Amherst, MA – Amherst administrators have been touting the school’s unprecedented efforts to increase the college’s chrono-diversity, which brings students and faculty arriving from times as familiar as the roaring 20’s to those as distant as the Machine Wars of the 2270’s, as an enormous success.
“Here at Amherst we value learning about different points of view,” said Dean of Admissions Katie Fretwell.
She believes that the benefits of an Amherst education should not be limited only to those lucky enough to have been born while Amherst existed, and that “someone who was the captain of their high school lacrosse team can learn from someone who had to defend their village from roving Marauders during the fall of the Zhou dynasty.”
“And vice-versa,” she added with a smile.
“Since Amherst’s founding in 1821, all students were born within twenty years of their admission, thus precluding the crucial perspectives of those who have seen C-beams glitter near the shoulder of Orion, or when man first controlled flame,” said Mick Mackey ’15. He fully supports the initiative, saying that it finally breaks the cycle of the “unbearable presentness” of Amherst College.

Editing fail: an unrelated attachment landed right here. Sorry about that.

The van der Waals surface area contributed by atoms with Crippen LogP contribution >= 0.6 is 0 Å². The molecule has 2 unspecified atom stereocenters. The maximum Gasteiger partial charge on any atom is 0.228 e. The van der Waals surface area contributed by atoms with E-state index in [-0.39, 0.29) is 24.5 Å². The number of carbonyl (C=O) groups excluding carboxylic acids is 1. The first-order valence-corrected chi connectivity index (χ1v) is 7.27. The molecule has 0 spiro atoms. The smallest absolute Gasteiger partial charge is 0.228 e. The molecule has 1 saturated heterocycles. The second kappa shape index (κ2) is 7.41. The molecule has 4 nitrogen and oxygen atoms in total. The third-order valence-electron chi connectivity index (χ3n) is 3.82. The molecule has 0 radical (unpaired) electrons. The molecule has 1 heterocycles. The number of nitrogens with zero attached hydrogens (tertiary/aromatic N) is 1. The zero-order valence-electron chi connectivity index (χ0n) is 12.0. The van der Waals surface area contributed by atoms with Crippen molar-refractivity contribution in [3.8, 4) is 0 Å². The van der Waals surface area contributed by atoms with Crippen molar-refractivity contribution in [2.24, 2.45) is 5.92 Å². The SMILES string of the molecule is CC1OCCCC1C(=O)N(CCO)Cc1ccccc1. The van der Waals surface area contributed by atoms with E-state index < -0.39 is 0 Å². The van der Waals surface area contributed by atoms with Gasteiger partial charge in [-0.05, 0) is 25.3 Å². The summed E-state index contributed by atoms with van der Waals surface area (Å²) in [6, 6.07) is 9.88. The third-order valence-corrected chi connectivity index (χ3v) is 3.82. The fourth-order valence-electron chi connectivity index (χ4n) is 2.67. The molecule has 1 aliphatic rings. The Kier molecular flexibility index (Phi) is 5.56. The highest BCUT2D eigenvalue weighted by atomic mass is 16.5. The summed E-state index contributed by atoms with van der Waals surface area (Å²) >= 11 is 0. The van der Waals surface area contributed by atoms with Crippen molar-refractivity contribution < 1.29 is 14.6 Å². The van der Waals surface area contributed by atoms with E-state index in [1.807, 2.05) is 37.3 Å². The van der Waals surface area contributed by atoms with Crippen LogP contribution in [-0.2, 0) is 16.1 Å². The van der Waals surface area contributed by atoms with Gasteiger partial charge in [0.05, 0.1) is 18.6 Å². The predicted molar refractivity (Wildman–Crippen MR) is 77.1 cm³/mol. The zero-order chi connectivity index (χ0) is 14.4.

“Plus, those ancient Romans knew how to party.”
There are some who disagree with the new policy, like Fred Wilkers ’18:
“My roommate keeps smoking fish and game in the room, and leaving offerings to his Sun-god Oktar,” he said while trying to avoid the firepit in the center of his room. “This was not agreed upon in the roommate contract.”
While campus dialogue continues about the policy, Amherst is committed to its mission of “molding leaders from the future and the past.” Their next goal is to establish dimensional diversity, and they are looking for ways to help beings from alternate planes of existence adjust to undergraduate life without disrupting the social structure or the space-time continuum.